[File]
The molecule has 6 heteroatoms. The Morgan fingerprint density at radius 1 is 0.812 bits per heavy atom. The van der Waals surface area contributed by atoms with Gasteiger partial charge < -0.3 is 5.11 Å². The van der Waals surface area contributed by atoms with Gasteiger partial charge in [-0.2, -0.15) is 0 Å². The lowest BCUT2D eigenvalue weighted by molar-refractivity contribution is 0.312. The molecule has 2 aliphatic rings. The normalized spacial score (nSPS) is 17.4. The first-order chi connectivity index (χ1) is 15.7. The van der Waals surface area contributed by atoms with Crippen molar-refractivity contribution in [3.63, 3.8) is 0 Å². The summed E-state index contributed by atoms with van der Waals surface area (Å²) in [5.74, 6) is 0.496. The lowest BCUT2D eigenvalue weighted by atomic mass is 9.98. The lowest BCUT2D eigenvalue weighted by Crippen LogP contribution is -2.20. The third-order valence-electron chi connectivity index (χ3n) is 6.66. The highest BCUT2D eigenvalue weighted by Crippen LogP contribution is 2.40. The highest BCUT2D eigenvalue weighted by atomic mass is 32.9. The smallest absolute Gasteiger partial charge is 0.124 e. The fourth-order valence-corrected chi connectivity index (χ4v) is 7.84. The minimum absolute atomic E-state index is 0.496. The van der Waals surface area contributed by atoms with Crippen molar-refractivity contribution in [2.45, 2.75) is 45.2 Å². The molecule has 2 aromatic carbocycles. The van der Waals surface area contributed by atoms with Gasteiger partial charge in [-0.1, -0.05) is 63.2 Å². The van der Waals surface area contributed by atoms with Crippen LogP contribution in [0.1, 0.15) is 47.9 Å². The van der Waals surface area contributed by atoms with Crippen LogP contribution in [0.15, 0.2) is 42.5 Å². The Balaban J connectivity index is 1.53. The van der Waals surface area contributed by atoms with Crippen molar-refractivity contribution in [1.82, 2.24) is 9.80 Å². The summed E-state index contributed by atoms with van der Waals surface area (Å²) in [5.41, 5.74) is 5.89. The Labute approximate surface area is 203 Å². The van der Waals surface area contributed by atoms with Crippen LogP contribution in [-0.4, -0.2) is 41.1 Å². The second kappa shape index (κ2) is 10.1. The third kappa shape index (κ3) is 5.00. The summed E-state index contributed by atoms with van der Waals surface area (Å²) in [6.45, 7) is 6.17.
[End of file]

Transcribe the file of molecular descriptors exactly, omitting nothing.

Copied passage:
The molecule has 6 heteroatoms. The Morgan fingerprint density at radius 1 is 0.812 bits per heavy atom. The van der Waals surface area contributed by atoms with Gasteiger partial charge < -0.3 is 5.11 Å². The van der Waals surface area contributed by atoms with Gasteiger partial charge in [-0.2, -0.15) is 0 Å². The lowest BCUT2D eigenvalue weighted by molar-refractivity contribution is 0.312. The molecule has 2 aliphatic rings. The normalized spacial score (nSPS) is 17.4. The first-order chi connectivity index (χ1) is 15.7. The van der Waals surface area contributed by atoms with Crippen molar-refractivity contribution in [3.63, 3.8) is 0 Å². The summed E-state index contributed by atoms with van der Waals surface area (Å²) in [5.74, 6) is 0.496. The lowest BCUT2D eigenvalue weighted by atomic mass is 9.98. The lowest BCUT2D eigenvalue weighted by Crippen LogP contribution is -2.20. The third-order valence-electron chi connectivity index (χ3n) is 6.66. The highest BCUT2D eigenvalue weighted by Crippen LogP contribution is 2.40. The highest BCUT2D eigenvalue weighted by atomic mass is 32.9. The smallest absolute Gasteiger partial charge is 0.124 e. The fourth-order valence-corrected chi connectivity index (χ4v) is 7.84. The minimum absolute atomic E-state index is 0.496. The van der Waals surface area contributed by atoms with Crippen molar-refractivity contribution in [2.45, 2.75) is 45.2 Å². The molecule has 2 aromatic carbocycles. The van der Waals surface area contributed by atoms with Gasteiger partial charge in [-0.1, -0.05) is 63.2 Å². The van der Waals surface area contributed by atoms with Crippen LogP contribution in [0.1, 0.15) is 47.9 Å². The van der Waals surface area contributed by atoms with Crippen LogP contribution in [0.15, 0.2) is 42.5 Å². The Balaban J connectivity index is 1.53. The van der Waals surface area contributed by atoms with Crippen molar-refractivity contribution in [1.82, 2.24) is 9.80 Å². The summed E-state index contributed by atoms with van der Waals surface area (Å²) in [5.41, 5.74) is 5.89. The Labute approximate surface area is 203 Å². The van der Waals surface area contributed by atoms with Crippen LogP contribution in [-0.4, -0.2) is 41.1 Å². The second kappa shape index (κ2) is 10.1. The third kappa shape index (κ3) is 5.00. The summed E-state index contributed by atoms with van der Waals surface area (Å²) in [6.45, 7) is 6.17.